As 2017 draws to a close, we ask eminent guest columnist Ernest Penman to reflect on the year that was.
When I cast my mind across the year 2017 I am transported immediately to that moment, L’éphanie. Allow me to explain. I gently adjusted my fedora as I mounted the undulating Kmart snake, lining up to buy my yearly packet of underpants. “Nobody can tell me not to wear this cool hat inside,” I thought to myself. The last person who told me what I could and could not wear was my mother. I was six years old. I am no longer a child.
Despite the stylish brim obscuring much of my immediate surroundings from view, I realised something chilling as I gazed upon my fellow shoppers: the mists lifted, leaving the inescapable vision of the shadow that is poisoning Middle-earth. Clutching my reasonably priced five-pair packet of underpants to my chest, I gasped at the plethora of ethnicities. Indian, Pakistani, Sri Lankan, Syrian and many others. I could have been anywhere in South East Asia.
Not only were there frightening immigrants, but there were women embedded within the mighty serpent, and they were making obscene noises with their mouths. My ears were being assailed – quite literally – by the loudest, high-decibel women’s laughter, the likes of which I have not heard even once anywhere in Europe, where I travelled to pick up my latest batch of artisanal indoor headwear.
Maybe their banshee-like behaviour could be attributed to their periods, I mused. Only a very brave man or a fool would dare give women advice on how to manage their menstrual cycle, but luckily that very brave man is yours truly, moi. Needless to say, the snowflakes and virtue signallers will call me a mansplainer, but I embrace the term. Menstruation turns women from playful kittens into dangerous tigresses, and frankly they have no place in the checkout queue at the bargain-filled mecca of Kmart.
I thought to myself: what kind of country do we want to be in 20 years? I thought of the 78-year-old Samoan cleaner in my friend’s apartment building, who is here this Saturday morning as I write this. He is more typical Samoan and with it, one of us. Why? Because he’s modest and humble and is probably helping support family, as well being useful in his older years. He’s got a work ethic. No ego.
Why do I bring him up at all? Nobody can be sure. I’m not sure, but rest assured I would tell you if I was even a little bit sure.
Anyway, the snake was curling and my fedora was tightening around my skull and the menstrual women rang in my ears.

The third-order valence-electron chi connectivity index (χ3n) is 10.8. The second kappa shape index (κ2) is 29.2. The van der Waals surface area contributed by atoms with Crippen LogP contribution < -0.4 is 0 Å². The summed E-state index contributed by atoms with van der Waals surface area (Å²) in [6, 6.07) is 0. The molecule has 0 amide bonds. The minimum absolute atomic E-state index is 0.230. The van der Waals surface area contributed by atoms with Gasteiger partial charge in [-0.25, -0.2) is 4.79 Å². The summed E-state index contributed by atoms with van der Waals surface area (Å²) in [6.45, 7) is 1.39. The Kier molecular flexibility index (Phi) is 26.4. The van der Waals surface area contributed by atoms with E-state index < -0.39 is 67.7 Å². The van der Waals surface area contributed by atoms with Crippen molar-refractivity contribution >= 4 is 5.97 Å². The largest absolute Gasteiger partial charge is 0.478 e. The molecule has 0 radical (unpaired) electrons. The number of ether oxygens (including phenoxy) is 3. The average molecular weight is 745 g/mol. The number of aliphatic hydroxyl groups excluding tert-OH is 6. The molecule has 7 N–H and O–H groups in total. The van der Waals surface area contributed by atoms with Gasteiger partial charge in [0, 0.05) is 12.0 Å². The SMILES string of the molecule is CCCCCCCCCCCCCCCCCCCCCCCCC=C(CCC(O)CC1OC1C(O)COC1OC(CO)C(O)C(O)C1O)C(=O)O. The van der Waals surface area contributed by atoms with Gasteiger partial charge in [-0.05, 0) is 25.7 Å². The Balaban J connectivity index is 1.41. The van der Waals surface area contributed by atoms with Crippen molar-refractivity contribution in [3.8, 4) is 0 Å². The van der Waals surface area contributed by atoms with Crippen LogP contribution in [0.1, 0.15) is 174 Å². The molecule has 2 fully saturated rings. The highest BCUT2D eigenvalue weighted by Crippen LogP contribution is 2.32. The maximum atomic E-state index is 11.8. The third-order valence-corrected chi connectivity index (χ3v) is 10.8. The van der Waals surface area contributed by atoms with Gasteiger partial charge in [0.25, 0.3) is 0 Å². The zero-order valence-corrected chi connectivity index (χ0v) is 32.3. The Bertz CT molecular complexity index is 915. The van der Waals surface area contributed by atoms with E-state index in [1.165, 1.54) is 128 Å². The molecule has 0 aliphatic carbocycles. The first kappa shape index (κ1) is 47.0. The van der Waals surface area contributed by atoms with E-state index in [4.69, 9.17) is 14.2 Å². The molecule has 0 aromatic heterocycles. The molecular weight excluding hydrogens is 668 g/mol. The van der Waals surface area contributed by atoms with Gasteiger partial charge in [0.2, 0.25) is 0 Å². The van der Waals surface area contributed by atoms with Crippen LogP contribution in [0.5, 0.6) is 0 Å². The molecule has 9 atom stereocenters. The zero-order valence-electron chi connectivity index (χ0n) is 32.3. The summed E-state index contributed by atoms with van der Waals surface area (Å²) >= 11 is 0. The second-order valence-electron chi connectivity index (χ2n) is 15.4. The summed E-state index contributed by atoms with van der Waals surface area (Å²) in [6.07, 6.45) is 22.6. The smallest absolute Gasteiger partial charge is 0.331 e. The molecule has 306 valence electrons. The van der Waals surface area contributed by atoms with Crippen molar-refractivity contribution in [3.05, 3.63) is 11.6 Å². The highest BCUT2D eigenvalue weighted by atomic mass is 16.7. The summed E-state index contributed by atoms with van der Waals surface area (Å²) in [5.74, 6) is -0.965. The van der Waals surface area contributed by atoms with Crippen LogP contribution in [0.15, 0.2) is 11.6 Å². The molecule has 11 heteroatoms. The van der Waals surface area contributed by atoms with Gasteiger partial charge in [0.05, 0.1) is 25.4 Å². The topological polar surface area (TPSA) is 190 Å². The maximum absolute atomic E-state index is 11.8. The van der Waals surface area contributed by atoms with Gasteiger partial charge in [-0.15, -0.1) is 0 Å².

The laughter subsided all-too briefly, and I heard something even more galling. I ripped open the five-pack of underpants and ploughed the polycotton bulwarks into my ears. But still, it wormed its way through like a shadow, like a snake. It wasn’t English, but some sort of native tongue unlike anything I had ever heard, even in Europe. It sounded like the same language that has recently hijacked the NZBC. There were just a few words to begin with. Then longer sentences which have kept on growing, comme un serpent.
I dropped the pack of tampons I had just picked up to give to the shrieking harridan in front of me. I had chosen to go in public – therefore encounter another living soul apart from my prize fish – during Māori language week. I prefer to call it a seven-day fiesta of cringing servility that, were Billy T James still with us, would have provided him with material forever. But that’s just me.
The tampons returned to my clammy palms, I balked at the memory of wholly unfeminine women demanding that such accoutrements be available free of charge. The suggestion, that we should all share the burden, discomfort and, most importantly, the cost of the female menstrual cycle, will no doubt lead to arguments for those brave, or foolish, enough to express an opinion. Ladies, please. We already do share all those things and have done for a very long time.
The ladies’ shrieks persisted. Were they shrieking about my hat? Is that it? The caterwauling social justice warriors cast a poisonous and serpentine and menstrual and unintelligible shadow engulfing my fedora and my discounted underpants. Political correctness gone mad. So much for free speech and civilised values. These were my thoughts as I slid feet first towards the automated checkout from a puddle of my own perspiration.
As any intelligent reader will see, the point I am making here as we reflect upon the year now plunged into its crepuscular cycle, is that the way we’re going at the moment, the ultimate woman’s figure will soon resemble a duck. We’ll have huge beak-like lips, a small chest with fake nipples, and we’ll be waddling around with a great big booty out the back. That duck will be speaking te reo fluently.
The Spinoff Weekly compiles the best stories of the week – an essential guide to modern life in New Zealand, emailed out on Monday evenings.